For two and a half days last week, Location Intelligence 2014 took place in Washington DC. The conference was hosted by Directions Magazine, Oracle, Here (a Nokia business) and the Eclipse Foundation’s LocationTech initiative. The result was a diverse mix representing our industry and a strong outreach to the Business Intelligence community.
The first ‘half day’ of the conference started with workshops.
David Winslow and Juan Marin from Boundless offered a tag team introduction to GeoGig (formerly GeoGit) called Redefining Geospatial Data Versioning: The GeoGig Approach. The highlight of this workshop was a live demonstration of GeoGit plugin for QGIS. My contribution was a series of illustrations showing each step of the workshop and running around the room to assist as needed.
Next up was a workshop with Ivan Lucena from the Oracle Raster team called Developing Geospatial Applications with uDig and Oracle Spatial. Ivan has been working on integrating Oracle Raster with GeoTools and uDig. I was quite pleased with the workshop participation, and there was a great Q&A session with Xavier Lopez covering Oracle’s involvement in open source.
High performance computing at LocationTech: Xavier Lopez went over Oracle’s interest in open source spatial technologies and their support of LocationTech to facilitate this direction.
Open Data straight from the Source: Andrew Turner of Esri provided a straight-forward perspective on his recent open data efforts. I quite enjoyed the cross-linking from GeoJSON files on GitHub to browsable map and spreadsheet display. Watch on YouTube.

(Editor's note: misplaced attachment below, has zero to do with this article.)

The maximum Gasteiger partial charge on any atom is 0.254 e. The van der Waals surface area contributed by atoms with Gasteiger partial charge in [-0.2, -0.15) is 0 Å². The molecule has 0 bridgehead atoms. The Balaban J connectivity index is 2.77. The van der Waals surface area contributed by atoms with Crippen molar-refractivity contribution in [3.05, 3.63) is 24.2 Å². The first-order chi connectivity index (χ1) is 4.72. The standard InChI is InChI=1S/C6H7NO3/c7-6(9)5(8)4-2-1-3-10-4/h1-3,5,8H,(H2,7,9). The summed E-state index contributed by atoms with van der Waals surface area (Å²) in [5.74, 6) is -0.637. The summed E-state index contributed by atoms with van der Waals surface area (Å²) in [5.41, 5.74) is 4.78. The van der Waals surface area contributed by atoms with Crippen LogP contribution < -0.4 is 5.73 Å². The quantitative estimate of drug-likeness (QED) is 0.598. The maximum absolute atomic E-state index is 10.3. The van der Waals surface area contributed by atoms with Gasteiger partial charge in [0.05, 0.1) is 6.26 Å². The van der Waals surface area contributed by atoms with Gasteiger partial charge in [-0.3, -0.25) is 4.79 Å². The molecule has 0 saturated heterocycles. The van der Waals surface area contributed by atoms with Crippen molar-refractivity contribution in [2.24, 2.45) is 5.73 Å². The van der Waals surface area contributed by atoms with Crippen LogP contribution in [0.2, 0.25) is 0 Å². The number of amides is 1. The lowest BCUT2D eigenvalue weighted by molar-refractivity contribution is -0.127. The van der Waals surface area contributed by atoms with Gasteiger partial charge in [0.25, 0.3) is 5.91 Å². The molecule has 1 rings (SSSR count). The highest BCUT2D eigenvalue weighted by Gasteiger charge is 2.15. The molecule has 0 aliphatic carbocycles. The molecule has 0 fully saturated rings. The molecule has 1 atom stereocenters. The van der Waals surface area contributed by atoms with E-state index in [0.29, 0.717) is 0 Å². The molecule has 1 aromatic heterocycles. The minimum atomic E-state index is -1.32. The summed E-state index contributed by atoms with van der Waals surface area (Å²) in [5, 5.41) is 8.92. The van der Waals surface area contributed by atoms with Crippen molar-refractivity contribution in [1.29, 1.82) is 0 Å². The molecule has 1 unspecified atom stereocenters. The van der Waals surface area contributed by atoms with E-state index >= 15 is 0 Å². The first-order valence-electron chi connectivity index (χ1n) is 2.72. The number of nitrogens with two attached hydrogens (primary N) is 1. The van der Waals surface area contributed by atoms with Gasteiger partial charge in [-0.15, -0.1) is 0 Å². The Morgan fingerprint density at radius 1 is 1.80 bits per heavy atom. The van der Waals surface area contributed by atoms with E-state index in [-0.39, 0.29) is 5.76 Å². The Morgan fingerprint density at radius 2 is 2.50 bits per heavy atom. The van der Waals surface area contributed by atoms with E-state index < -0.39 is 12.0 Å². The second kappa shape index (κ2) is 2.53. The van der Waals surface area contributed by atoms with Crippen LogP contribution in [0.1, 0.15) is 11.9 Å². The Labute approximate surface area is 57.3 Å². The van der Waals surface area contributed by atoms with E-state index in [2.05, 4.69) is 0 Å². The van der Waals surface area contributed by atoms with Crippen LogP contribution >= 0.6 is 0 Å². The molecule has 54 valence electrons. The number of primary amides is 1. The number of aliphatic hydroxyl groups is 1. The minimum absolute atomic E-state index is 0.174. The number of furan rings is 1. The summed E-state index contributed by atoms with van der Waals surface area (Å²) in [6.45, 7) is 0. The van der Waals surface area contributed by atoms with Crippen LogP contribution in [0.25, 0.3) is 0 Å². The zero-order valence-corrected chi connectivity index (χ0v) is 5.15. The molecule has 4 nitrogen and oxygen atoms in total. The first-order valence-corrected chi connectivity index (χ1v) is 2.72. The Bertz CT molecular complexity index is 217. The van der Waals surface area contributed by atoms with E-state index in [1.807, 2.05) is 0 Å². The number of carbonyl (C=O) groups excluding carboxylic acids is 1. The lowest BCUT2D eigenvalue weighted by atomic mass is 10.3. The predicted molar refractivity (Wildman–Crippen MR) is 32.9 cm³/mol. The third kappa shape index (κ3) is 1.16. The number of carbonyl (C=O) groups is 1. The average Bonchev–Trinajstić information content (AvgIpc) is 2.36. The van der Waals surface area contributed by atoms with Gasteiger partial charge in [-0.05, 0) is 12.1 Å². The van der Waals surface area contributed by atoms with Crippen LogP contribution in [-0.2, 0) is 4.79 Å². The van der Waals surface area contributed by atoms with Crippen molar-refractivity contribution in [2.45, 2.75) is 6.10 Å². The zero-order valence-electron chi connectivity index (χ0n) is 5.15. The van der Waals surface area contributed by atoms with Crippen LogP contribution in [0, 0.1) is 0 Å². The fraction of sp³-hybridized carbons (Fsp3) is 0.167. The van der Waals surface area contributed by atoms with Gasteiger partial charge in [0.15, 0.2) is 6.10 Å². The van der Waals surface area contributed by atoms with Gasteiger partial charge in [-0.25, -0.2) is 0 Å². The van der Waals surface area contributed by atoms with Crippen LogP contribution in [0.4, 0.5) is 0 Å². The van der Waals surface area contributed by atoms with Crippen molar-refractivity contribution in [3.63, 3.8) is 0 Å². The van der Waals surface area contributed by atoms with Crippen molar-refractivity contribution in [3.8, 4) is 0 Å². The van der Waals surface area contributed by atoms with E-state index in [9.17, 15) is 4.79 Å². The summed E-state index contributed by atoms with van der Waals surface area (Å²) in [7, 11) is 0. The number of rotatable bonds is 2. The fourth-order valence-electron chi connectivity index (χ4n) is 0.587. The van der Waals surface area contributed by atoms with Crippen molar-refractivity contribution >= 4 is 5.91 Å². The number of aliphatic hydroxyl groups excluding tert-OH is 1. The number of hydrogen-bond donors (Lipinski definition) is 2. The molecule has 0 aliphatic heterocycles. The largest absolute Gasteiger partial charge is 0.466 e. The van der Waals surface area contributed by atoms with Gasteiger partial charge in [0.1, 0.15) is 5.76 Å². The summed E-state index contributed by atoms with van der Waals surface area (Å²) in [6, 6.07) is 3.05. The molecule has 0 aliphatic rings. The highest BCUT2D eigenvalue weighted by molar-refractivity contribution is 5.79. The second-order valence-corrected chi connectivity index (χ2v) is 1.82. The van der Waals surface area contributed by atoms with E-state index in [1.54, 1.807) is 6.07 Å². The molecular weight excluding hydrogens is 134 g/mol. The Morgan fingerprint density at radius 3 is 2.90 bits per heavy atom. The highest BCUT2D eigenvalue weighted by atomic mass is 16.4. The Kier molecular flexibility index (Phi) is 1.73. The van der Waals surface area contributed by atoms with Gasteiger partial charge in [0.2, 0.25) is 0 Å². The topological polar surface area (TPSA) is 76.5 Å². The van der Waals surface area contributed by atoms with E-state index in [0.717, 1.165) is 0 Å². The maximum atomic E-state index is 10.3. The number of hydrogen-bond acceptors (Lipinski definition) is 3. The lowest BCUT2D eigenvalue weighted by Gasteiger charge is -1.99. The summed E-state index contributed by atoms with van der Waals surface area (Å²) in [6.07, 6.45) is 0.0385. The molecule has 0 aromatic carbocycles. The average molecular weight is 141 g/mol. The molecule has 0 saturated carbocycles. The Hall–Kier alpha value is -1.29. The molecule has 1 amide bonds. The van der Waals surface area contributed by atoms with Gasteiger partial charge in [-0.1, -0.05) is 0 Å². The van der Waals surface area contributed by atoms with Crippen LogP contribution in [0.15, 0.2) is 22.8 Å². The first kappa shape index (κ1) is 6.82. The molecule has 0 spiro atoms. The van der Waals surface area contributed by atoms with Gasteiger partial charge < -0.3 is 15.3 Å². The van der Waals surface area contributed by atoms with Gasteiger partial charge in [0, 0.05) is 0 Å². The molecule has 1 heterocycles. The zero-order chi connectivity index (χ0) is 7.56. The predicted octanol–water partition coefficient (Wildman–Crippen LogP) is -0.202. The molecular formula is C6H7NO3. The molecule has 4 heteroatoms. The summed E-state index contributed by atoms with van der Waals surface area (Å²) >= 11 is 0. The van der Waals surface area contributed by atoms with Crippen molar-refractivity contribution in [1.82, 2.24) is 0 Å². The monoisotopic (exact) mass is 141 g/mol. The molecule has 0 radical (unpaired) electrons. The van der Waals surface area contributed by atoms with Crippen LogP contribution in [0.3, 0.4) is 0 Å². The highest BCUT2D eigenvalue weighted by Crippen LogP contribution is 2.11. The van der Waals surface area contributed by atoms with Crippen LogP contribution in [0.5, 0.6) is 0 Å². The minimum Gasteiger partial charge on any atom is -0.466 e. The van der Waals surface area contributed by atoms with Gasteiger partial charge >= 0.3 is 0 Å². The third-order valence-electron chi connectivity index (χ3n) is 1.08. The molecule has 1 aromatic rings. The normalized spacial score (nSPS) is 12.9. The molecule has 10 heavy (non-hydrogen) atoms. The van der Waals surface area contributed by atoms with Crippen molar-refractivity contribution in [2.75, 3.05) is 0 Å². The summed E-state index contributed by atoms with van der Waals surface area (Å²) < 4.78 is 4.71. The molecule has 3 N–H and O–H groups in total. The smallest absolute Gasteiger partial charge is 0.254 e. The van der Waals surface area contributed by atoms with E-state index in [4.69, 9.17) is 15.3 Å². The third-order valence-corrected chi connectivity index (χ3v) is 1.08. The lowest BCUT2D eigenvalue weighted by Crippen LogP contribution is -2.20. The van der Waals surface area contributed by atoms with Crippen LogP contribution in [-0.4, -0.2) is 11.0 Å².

Redefining Geospatial data versioning: The GeoGig approach: Juan Marin from Boundless provided a well received GeoGig presentation, resulting in a much discussion, some of which is creeping out onto the internet in the form of a blog post by Geoff Zeiss — thanks Geoff! Watch on YouTube.
Collaborative Mapping using GeoGig: Scott Clark from LMN Solutions with GeoGig success story. I was impressed with how far they have come using technology from all over the OpenGeo stack. Scott previewed a live demo server if you would like to check how they are doing. One aspect of Scott’s presentation I appreciated was the emphasis that you can use GeoGig today by making use of the tools (and desktop apps) you are familiar with. Watch on YouTube.
Real-time Raster Processing with GeoTrellis: Robert Cheetham was back with the details this time around. I was a bit taken by surprise with the scope of GeoTrellis as it moves beyond cloud raster work, and starts to look into network analysis. They have a demo up if you would like to take a look. Watch on YouTube.
Fusing Structured and Unstructured Data for Geospatial Insights in Lumify: A polished presentation from Altamira. The open source project clavin.io is responsble for figuring out the location information from otherwise innocent text documents. Watch on YouTube.
The last “from data to action” session provided a series of inspirational stories:
Erek Dyskant from Bluelabs described using the usual suspects (PostGIS, GeoServer, OpenLayers, QGIS) in their talk. The take-home for me was the reduction in labor from a 150 analytic team in 2012, down to 8 in 2013. How? By focusing on up-to-date data, rather than being distracted by a BI tool.
The talk on Red Hook Wifi was great at a technical buzzword bingo level (wifi mesh network!) and human level (enabling communication after Hurricane Sandy hit).
All in all, the LocationTech Summit was a great addition to the event. It offered a wide range of technology, data, and human stories for those who attended. On a technical front, I was quite pleased with the number of teams using GeoServer and happy to see GeoServer WPS being used in production.
The final day was devoted to the Oracle community, resulting in some great conversations at the Boundless booth.
I was pleased to meet up with a fellow Australian, Simon Greener who was (as always) focused on Oracle performance.
Thanks to the conference organisers for an entertaining venue to talk about the technologies we know and love.